ICANN has formally rejected .thai, only the third new gTLD application to suffer this fate.
It’s been flagged as “Not Approved”, following an objection from a consensus of the Governmental Advisory Committee led by an outcry from Thailand and Thai nationals.
Only DotConnectAfrica’s .africa and GCC’s .gcc have the same designation. Both also were killed off by GAC advice.
Better Living Management Company had applied for .thai, promising to restrict it to people and organizations with a local presence.
Thailand already has the ccTLD .th, of course, as well as the IDN equivalent, .ไทย, which means “Thailand”.
ICANN has not yet rejected any applications that lost crippling objections filed by non-governmental actors.
New gTLD registry XYZ.com has responded to criticisms of its plan to auction .xyz and .college names with NameJet before they even have signed contracts with ICANN.
CEO Daniel Negari told DI that the plan to auction 40 names between now and the end of February, is “comfortably within the rules”.
The company seems to be operating at the edge of what is permissible under the new gTLD program’s rights protection mechanisms, which state that no domains may be allocated prior to Sunrise.
But Negari said in an email interview that nothing will be “allocated” before its Sunrise periods are done:
the buyers at auction are not buying the domain names as in a normal auction. They are buying an option to force us to allocate them the domain after the Sunrise Period for the auction price assuming various contingencies are met — such as us being able to allocate the name in the future, the name being available after sunrise, the name not being blocked-out because of name collisions and so on.
He went on to say that the 40 names being put to auction are being drawn from the 100 names the recently redrafted Registry Agreement says registries are allowed to allocate to themselves “necessary for the operation or the promotion of the TLD”.
There’s also the potential problem that neither TLD has yet received its list of name collisions, which are likely to contain thousands of strings that the registry must block at launch.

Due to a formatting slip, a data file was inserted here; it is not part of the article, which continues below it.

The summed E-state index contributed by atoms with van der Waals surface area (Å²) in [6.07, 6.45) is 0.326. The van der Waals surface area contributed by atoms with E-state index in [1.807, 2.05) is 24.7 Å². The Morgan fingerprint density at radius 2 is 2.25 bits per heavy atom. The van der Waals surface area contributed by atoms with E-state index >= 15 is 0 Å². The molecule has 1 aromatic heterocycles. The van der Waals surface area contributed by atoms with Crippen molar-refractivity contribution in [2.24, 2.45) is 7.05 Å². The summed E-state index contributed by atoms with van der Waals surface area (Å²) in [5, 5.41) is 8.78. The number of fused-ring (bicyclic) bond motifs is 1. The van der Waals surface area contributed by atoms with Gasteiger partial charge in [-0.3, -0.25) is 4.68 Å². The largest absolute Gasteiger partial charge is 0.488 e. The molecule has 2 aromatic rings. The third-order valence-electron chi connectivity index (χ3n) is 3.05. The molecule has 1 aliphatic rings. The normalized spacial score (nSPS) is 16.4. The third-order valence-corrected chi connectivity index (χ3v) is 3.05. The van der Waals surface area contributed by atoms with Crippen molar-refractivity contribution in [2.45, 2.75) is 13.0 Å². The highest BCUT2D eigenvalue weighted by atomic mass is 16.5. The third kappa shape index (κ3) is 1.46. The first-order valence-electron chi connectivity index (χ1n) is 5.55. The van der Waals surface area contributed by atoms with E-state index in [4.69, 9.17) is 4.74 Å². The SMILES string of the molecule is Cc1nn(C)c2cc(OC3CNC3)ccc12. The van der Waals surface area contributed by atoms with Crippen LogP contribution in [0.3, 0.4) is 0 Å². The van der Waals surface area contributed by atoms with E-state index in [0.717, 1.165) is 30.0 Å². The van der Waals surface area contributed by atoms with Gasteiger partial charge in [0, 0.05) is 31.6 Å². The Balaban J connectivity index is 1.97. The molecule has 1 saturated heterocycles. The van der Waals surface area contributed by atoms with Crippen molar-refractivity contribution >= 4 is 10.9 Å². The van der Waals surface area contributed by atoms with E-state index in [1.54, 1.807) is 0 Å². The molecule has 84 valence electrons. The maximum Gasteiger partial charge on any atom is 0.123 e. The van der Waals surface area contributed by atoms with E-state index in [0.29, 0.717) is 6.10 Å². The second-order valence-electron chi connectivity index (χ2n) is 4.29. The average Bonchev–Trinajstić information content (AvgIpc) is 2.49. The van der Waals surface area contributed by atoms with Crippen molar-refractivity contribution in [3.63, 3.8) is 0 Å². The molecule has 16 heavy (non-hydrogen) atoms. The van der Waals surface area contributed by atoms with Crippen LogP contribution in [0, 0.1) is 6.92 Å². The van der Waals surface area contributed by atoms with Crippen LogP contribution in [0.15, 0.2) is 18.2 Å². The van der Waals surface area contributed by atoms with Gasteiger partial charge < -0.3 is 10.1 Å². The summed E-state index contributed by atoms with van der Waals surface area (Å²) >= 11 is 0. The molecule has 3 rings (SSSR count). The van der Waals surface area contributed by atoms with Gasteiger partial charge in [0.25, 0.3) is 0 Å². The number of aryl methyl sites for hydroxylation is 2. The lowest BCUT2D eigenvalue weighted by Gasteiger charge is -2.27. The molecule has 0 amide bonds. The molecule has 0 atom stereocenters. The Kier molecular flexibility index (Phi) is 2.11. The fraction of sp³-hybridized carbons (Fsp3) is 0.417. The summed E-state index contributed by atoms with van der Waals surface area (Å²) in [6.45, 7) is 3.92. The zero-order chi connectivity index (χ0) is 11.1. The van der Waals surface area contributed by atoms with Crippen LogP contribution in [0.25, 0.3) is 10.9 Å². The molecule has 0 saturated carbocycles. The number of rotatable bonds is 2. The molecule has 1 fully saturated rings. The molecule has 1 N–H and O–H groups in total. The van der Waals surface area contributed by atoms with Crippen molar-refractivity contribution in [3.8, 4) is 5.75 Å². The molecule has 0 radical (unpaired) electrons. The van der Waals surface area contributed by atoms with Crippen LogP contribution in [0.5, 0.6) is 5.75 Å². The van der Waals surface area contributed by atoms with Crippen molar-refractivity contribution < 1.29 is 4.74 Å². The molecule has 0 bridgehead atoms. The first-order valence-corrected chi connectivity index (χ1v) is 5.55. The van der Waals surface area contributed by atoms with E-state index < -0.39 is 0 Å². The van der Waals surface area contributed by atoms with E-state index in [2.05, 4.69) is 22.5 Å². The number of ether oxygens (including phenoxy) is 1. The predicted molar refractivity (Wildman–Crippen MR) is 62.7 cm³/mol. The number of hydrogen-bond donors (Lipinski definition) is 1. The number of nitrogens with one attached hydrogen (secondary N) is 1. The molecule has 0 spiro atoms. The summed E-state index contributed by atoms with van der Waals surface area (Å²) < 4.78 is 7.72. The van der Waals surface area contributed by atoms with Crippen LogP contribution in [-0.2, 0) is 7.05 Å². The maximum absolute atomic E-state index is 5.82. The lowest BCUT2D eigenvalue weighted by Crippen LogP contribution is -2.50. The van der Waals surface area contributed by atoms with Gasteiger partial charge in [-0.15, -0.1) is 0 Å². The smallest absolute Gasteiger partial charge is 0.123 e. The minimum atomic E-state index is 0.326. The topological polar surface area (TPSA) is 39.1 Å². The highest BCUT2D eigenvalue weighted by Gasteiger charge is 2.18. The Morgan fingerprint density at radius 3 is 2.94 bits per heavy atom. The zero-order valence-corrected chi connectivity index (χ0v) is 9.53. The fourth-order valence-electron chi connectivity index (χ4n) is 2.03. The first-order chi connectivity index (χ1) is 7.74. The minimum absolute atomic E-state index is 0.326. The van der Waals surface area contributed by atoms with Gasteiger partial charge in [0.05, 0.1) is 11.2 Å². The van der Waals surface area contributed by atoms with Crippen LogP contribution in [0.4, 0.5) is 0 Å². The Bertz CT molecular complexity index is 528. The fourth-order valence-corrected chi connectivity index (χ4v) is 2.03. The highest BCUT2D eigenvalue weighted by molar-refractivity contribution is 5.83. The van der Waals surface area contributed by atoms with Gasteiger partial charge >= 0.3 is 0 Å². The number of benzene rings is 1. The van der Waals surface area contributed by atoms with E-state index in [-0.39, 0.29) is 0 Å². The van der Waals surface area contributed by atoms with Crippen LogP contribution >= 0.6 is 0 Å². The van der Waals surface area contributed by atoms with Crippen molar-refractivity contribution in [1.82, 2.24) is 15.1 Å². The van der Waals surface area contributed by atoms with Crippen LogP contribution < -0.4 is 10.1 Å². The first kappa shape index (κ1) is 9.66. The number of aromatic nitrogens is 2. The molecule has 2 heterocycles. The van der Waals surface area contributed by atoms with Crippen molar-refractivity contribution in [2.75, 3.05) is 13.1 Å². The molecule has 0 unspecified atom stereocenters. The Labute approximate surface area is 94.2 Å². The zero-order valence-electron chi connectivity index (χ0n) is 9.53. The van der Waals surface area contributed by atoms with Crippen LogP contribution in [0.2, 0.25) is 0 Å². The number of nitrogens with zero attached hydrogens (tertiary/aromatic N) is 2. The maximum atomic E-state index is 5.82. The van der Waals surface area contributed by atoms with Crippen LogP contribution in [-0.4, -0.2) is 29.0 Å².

As we’ve seen with the gTLDs that already have their lists, many desirable second-level strings are likely to be blocked, which could clash with names XYZ is planning to auction.
But XYZ seems to have access to the Day In The Life Of The Internet data from which these lists are compiled, and Negari said that the names it is auctioning off do not appear.
“We think these auctions are a great way to both promote our TLD as anticipated by ICANN in the RA and to bring increased innovation to the space in line with ICANN’s stated goals for the new gTLD program,” Negari said.
ICANN has terminated the registrar Cheapies.com and is to transfer its registrations to Tucows.
Cheapies had fewer than 12,000 gTLD domains under management judging by the last available registry reports.
The registrar was terminated two weeks ago, having previously having its accreditation suspended for 90 days, for various violations of the Registrar Accreditation Agreement mainly related to records keeping.
ICANN said Cheapies’ customers should receive an email from Tucows instructing them how to proceed.
Donuts has had a batch of nine new gTLDs delegated to the DNS root today.
The nine strings are: .ventures, .camera, .clothing, .lighting, .singles, .voyage, .guru, .holdings and .equipment.
All belong to various Donuts subsidiaries that have signed Registry Agreements with ICANN over the last few months.
At this precise moment it does not seem that any have their basic “nic.” second-level domains active and resolving, but all are appearing in the DNS root zone.
Earlier today, Donuts announced the sunrise dates for the first seven gTLDs in its portfolio.
The company already has one gTLD delegated, the Chinese-script version of “.games”.
The third batch of new gTLD collisions lists has been released by ICANN, raising the average number of domains that registries are being told to block on extremely cautious security grounds.
The average number of second-level domains to be blocked per gTLD is now 1,904, largely due to the impact of very large lists for .uno (which has 8,187) and .sexy (6,560), which were published yesterday.
This number is only going to get bigger as more cool-sounding Latin-script gTLDs raise the average.
It will be tempered somewhat by the IDN gTLDs, however. The average list for IDNs has only 253 names on it, based on the five published so far.
The most popular strings, ranked by the number of gTLDs’ lists in which they show up (out of a possible 18), are:
There are 30,581 unique second-level strings in total, all of which are fully cross-referenced and searchable at DI PRO.
The most-blocked exact-match brands so far are Yahoo and Google, which both appear on 10 lists. Apple, Facebook and YouTube appear as exact matches on eight.